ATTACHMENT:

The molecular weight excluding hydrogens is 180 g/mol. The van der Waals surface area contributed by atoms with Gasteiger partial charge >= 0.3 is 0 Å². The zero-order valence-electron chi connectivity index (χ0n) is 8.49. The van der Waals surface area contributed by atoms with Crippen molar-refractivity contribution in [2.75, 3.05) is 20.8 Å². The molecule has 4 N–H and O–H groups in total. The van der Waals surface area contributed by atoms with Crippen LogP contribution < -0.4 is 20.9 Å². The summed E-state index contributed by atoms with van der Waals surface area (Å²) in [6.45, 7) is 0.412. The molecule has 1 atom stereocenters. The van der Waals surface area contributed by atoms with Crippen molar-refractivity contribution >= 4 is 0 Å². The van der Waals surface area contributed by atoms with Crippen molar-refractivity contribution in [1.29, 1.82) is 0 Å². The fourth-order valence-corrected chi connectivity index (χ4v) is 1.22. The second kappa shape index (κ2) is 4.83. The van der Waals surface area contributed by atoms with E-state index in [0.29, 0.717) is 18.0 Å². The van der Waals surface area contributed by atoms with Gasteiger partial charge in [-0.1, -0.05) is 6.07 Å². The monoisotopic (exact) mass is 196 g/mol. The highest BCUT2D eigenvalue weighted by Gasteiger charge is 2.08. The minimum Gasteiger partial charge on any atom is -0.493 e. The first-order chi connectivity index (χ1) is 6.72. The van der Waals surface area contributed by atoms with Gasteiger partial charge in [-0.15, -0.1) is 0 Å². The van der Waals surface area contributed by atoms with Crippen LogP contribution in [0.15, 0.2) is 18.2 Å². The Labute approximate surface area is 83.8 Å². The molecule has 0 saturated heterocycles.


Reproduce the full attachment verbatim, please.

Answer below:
The molecular weight excluding hydrogens is 180 g/mol. The van der Waals surface area contributed by atoms with Gasteiger partial charge >= 0.3 is 0 Å². The zero-order valence-electron chi connectivity index (χ0n) is 8.49. The van der Waals surface area contributed by atoms with Crippen molar-refractivity contribution in [2.75, 3.05) is 20.8 Å². The molecule has 4 N–H and O–H groups in total. The van der Waals surface area contributed by atoms with Crippen LogP contribution < -0.4 is 20.9 Å². The summed E-state index contributed by atoms with van der Waals surface area (Å²) in [6.45, 7) is 0.412. The molecule has 1 atom stereocenters. The van der Waals surface area contributed by atoms with Crippen molar-refractivity contribution >= 4 is 0 Å². The van der Waals surface area contributed by atoms with Crippen molar-refractivity contribution in [1.29, 1.82) is 0 Å². The fourth-order valence-corrected chi connectivity index (χ4v) is 1.22. The second kappa shape index (κ2) is 4.83. The van der Waals surface area contributed by atoms with E-state index in [0.29, 0.717) is 18.0 Å². The van der Waals surface area contributed by atoms with Gasteiger partial charge in [-0.1, -0.05) is 6.07 Å². The monoisotopic (exact) mass is 196 g/mol. The highest BCUT2D eigenvalue weighted by Gasteiger charge is 2.08. The minimum Gasteiger partial charge on any atom is -0.493 e. The first-order chi connectivity index (χ1) is 6.72. The van der Waals surface area contributed by atoms with Gasteiger partial charge in [-0.15, -0.1) is 0 Å². The van der Waals surface area contributed by atoms with Crippen LogP contribution in [0.15, 0.2) is 18.2 Å². The Labute approximate surface area is 83.8 Å². The molecule has 0 saturated heterocycles.